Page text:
HPC usage report from F. Temme, J. V. Turton, T. Mölg and T. Sauter

Flow Regimes and Föhn Types Characterize the Local Climate of Southern Patagonia

Using a combination of observational data and high-resolution modeling, we analyzed the phenomenology of föhn events of different types and their impact on the local climate of southern Patagonia and the glaciers of the Southern Patagonian Icefield (SPI) for three case study föhn events.

Motivation and problem definition

At the Patagonian Icefields strong glacier retreat is observed. However, surface mass balance estimates in southern Patagonia still have large uncertainties. The local climate is strongly shaped by the interaction between the complex topography of the Andes and the persistent westerlies, which can initiate föhn events, warm and dry downslope winds. These events are characterized by warm and windy conditions in the lee together with an increase in temperature and solar radiation, all factors that can strengthen glacier ablation. Since the significance of föhn events for glacier mass balances is known for many regions worldwide, it is likely that they play a decisive role in Patagonia.

Methods and codes

Surface conditions of (a) the horizontal wind speed 10 m above ground, (b) potential temperature 2 m above ground, (c) downward shortwave flux at the ground, and (d) relative humidity 2 m above ground for the föhn event associated with a critical upstream flow regime on 8th August 2018 18:00. Black dots indicate theAWS locations. The green contour outlines the glacierized area. Black/grey contours markthe terrainheight in 500 m intervals.

We used observational data over 10 months from four Automatic Weather Stations located on the SPI in order to detect the föhn events with an Föhn Identification Algorithm. Three of these events were simulated with the Weather Research and Forecasting (WRF) model version 4.1 for the three simulation periods 17-22 July 2018, 6- 10 August 2018, 2-6 October 2018. WRF was configured with three nested domains of 20 km, 4 km and 1 km horizontal resolution centered over the SPI and forced by 6-hourly ERA5 reanalysis data. WRF is developed and maintained by the National Centre for Atmospheric Research (NCAR). Including the sensitivity tests for parameter optimization, we conducted 25 simulations, each of which required around 15 hours of wall time with 20 nodes on the Meggie computer cluster.


Based on the observational data, we found 81 föhn events over the 10-month study period, which demonstrates the importance of föhn for the climatic conditions in southern Patagonia. The three simulated föhn events show differing strength, spatial extent and phenomenology and, thus, have different impact on the local climate. When the air masses are able to overflow the mountains being less influenced by the topography (in a supercritical flow regime), the föhn flow can propagate far downstream into the lee. When the upstream air masses are blocked and cannot raise over the Andes (in a subcritical flow regime), stronger disturbances in the atmospheric flow field and the development of a downslope wind storm are caused, which limits the föhn impact to the mountainous region. The strongest disturbances in the atmosphere occur in a critical flow regime. The föhn response is spatially limited but locally very intense with the strongest warming and highest wind velocities over the SPI. We found that the föhn event associated with a critical flow regime had the strongest potential impact on the Patagonian glaciers. The conditions necessary for the development of this föhn type prevailed 14 % of the time during the last 40 years, thus these events may have a substantial impact on the Patagonian glaciers.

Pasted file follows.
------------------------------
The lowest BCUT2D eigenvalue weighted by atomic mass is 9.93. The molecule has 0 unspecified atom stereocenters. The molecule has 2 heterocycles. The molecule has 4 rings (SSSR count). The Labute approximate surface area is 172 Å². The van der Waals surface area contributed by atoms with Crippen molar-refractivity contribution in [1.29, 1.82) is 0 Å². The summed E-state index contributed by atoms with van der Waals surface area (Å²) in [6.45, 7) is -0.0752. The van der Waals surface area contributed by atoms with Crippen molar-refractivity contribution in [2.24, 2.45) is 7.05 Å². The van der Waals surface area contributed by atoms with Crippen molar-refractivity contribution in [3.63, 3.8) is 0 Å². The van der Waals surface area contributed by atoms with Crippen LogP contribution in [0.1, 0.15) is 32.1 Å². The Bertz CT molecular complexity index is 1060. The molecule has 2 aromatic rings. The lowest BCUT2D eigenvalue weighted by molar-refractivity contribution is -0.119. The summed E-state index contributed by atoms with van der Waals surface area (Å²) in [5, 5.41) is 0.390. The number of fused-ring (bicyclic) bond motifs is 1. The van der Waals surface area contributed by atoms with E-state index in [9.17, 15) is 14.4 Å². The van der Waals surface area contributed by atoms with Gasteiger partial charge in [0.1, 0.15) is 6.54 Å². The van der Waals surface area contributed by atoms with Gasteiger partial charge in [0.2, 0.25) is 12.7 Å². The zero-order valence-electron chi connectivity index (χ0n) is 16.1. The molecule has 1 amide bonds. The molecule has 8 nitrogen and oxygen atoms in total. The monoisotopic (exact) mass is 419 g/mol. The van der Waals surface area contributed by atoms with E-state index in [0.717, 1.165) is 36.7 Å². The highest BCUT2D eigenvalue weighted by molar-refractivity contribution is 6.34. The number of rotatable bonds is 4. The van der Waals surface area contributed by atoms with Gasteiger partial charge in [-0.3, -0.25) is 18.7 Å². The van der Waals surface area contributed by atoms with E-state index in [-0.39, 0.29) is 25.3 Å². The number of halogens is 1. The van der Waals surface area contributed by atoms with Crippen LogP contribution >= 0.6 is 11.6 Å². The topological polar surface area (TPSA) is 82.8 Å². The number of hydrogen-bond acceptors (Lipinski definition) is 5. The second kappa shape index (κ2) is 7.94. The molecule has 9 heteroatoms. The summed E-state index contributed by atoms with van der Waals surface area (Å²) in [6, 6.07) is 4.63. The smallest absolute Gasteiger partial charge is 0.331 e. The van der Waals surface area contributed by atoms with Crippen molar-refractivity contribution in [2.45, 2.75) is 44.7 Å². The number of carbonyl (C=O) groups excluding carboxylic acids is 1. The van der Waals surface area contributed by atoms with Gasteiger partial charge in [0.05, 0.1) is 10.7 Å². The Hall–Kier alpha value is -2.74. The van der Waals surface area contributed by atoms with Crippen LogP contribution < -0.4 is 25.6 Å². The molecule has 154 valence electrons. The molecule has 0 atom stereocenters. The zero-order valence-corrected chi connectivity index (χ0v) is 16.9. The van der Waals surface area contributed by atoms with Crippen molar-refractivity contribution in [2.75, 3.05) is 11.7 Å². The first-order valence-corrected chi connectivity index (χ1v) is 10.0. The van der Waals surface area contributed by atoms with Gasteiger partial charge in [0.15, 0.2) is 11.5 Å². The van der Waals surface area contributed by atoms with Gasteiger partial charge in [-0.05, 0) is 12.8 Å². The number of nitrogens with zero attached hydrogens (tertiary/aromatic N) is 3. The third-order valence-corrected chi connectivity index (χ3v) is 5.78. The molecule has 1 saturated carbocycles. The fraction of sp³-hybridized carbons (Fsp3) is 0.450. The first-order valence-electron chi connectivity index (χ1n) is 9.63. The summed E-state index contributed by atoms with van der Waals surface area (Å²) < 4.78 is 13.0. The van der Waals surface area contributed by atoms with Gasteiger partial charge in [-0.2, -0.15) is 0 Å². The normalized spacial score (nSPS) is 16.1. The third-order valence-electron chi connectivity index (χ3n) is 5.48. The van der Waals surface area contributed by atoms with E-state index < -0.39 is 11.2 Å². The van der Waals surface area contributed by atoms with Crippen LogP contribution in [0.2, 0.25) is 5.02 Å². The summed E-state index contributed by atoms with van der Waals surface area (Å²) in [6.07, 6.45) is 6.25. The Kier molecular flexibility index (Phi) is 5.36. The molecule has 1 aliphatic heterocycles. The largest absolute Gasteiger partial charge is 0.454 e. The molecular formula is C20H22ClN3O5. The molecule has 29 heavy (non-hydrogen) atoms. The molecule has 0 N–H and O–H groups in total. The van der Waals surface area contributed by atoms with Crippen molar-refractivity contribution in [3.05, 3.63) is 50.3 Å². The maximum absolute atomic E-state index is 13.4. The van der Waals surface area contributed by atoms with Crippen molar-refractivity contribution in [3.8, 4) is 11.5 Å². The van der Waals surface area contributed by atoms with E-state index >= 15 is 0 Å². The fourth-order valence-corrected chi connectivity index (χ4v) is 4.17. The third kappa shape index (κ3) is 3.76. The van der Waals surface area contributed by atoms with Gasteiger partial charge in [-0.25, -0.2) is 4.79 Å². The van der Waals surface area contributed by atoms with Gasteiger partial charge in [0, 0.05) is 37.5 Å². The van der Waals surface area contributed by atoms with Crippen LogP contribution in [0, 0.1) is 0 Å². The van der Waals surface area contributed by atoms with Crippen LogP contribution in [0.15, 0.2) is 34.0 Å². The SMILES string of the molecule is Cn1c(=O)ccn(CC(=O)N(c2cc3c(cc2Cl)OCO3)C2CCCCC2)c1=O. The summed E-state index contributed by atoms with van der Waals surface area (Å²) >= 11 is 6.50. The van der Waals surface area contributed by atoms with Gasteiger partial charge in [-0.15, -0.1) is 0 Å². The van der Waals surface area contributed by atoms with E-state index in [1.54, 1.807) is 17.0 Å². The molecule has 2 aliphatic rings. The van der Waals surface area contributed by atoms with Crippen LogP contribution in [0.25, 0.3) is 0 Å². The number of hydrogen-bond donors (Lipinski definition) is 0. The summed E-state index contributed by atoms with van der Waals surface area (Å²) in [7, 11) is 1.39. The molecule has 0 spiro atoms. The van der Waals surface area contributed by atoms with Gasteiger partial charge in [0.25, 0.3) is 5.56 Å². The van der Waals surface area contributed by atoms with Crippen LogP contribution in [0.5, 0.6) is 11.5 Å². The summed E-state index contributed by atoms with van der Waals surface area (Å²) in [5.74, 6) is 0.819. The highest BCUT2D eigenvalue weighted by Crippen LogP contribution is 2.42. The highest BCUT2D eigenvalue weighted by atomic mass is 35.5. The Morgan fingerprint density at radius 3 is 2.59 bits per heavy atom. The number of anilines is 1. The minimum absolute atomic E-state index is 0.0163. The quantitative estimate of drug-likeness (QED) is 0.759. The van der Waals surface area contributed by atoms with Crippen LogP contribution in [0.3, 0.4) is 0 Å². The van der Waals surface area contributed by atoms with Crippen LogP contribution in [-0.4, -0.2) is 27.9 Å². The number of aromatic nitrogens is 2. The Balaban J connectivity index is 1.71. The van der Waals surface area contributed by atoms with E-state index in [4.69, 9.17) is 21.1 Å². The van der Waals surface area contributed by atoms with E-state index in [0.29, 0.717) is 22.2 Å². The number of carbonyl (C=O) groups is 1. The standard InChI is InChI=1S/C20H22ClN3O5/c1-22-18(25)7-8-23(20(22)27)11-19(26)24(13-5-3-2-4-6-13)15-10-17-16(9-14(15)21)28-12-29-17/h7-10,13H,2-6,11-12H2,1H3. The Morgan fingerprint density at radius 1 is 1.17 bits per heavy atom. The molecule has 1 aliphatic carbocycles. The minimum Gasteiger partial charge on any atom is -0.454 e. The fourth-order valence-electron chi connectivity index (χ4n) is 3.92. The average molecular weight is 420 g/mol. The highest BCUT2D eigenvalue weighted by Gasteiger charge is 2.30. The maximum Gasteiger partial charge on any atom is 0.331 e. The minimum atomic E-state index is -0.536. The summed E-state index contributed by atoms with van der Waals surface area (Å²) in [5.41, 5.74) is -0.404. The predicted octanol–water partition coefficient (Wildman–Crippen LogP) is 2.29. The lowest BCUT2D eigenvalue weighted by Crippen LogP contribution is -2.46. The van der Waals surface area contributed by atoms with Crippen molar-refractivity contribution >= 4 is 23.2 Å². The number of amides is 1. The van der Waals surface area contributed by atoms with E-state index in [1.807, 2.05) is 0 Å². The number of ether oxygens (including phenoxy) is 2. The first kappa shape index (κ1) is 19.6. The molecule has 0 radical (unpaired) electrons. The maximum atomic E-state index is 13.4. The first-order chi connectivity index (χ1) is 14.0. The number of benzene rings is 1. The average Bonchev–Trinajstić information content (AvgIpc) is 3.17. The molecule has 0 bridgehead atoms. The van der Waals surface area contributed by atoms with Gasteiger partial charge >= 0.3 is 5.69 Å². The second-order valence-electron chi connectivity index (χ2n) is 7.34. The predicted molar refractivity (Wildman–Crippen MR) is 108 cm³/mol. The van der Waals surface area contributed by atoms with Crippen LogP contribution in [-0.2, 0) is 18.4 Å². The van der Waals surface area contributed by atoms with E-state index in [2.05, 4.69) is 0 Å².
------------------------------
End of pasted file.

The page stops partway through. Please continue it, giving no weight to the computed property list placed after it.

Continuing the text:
The results are published in the following publication: Temme, F., Turton, J.V., Mölg, T., and Sauter, T.: Flow Regimes and Föhn Types Characterize the Local Climate of Southern Patagonia, Atmosphere 2020, 11, 899. https://doi.org/10.3390/atmos11090899

Researcher’s Bio and Affiliation

Franziska Temme is a doctoral researcher at the Institute of geography at the Friedrich-Alexander University. Her research focuses on atmospheric processes during föhn events as well as glacier mass balance and ice flow modeling in southern Patagonia.